Blog2022-06-01T20:48:04+00:00

Reptile Shows of New England Blog

Throw an unforgettable birthday party for the reptile lover in your life!

Make lasting memories with the help of New England Reptile Shows! Many young boys and girls are fascinated with reptiles and amphibians—creatures that don’t seem like your typical household pets. They’re exotic, and very different from animals that most kids usually get close enough to pet. So for the child who’s expressed interest in reptiles, New England Reptile Shows gives [...]

Calling All Boy Scouts!

Earn Your Reptile and Amphibian Study Merit Badge with the Help of New England Reptile Shows! If you haven’t yet earned your Reptile and Amphibian Study merit badge, read on. New England Reptile Shows will donate a snake or reptile that you can take care of for one month to help you earn this badge. To get your Reptile and [...]

When Your Iguana’s Tail Breaks Off, What You Need to Know

If your iguana’s tail has broken off, don’t be afraid. If you’re a new iguana owner, this can be pretty scary, all of a sudden seeing a twitching tail on the floor or in your hand. But this is a natural process called autotomy. Usually, an iguana will drop its tail as a defense mechanism, so the predator will be [...]

Green Iguanas|

Mating Habits in the Reptile World

What and How Snakes Do What They Do In honor of Valentine’s Day, it seems only fitting to look at mating in the reptile world, particularly among snakes. At New England Reptile Shows, we have a baby albino Burmese python, ball pythons, red tail boas, rainbow boas, hog nose and king snakes, rat snakes and more. Here we’re going to [...]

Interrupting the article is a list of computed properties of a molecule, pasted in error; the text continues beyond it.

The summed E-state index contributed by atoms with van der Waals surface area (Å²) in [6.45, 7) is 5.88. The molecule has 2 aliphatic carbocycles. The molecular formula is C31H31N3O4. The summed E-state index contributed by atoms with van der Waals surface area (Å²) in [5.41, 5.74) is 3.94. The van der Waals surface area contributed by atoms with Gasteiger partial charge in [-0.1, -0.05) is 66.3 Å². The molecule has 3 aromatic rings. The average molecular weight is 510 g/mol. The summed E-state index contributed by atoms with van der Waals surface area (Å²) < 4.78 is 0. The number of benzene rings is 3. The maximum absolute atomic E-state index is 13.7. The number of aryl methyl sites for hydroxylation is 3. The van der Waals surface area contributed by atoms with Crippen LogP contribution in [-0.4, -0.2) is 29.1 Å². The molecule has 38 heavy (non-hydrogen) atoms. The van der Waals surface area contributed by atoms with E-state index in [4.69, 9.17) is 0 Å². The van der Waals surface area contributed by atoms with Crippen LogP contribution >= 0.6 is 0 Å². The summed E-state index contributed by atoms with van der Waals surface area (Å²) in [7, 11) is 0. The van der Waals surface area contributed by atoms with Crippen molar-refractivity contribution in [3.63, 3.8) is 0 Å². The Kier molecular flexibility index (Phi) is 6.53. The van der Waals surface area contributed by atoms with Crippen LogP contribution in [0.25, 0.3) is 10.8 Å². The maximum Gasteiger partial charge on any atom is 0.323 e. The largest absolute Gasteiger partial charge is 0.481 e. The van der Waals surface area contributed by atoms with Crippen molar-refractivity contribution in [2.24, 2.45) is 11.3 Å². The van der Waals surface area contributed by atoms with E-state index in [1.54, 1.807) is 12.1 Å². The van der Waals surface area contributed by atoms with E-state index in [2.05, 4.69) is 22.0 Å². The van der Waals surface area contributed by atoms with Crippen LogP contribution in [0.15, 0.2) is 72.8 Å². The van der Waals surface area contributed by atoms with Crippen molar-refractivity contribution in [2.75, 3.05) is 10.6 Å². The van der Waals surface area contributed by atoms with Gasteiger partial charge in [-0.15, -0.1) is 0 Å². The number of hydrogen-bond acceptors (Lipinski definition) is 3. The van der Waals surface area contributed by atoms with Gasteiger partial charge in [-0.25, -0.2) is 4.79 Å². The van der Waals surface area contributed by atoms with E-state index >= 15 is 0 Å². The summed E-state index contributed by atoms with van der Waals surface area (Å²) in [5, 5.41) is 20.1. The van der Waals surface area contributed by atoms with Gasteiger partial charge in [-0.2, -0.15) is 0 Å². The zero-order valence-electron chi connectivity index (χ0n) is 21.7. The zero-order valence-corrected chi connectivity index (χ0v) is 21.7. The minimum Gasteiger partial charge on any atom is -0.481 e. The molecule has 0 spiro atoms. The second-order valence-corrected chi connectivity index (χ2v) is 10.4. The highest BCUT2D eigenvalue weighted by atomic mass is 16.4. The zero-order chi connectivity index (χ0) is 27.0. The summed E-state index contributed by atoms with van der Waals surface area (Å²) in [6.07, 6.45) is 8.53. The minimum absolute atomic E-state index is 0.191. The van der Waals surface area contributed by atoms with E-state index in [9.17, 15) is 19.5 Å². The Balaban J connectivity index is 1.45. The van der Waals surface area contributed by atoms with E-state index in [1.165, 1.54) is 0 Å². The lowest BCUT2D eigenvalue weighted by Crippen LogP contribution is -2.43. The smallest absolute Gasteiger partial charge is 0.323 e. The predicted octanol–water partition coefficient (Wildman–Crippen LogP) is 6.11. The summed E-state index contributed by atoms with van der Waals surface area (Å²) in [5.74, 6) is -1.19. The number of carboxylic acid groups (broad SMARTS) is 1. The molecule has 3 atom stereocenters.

The Red Tail Boa, NOT for the faint of heart.

Red-tailed boa constrictors are from South and Central America, all the way from Brazil and Columbia to Mexico. These beautiful reptiles are non-venomous, and are very popular pets, but unless you are a professed herpaculturist, the Red Tail Boa is for professionals only. They can live for more than 30 years in captivity and reach lengths upwards of 10 feet! [...]

Red Tail Boas|

Why do snakes flick their tongues?

One of the most common asked questions about reptiles is: Why do snakes flick their tongues? All snakes, some lizards, and all cats have what’s called a jacobson’s organ on the roof of their mouth. A Jacobson organ is simply a hollow on the roof of a snake’s mouth that helps the snake to identify different scents.  Scents are actually [...]

Ball Pythons|
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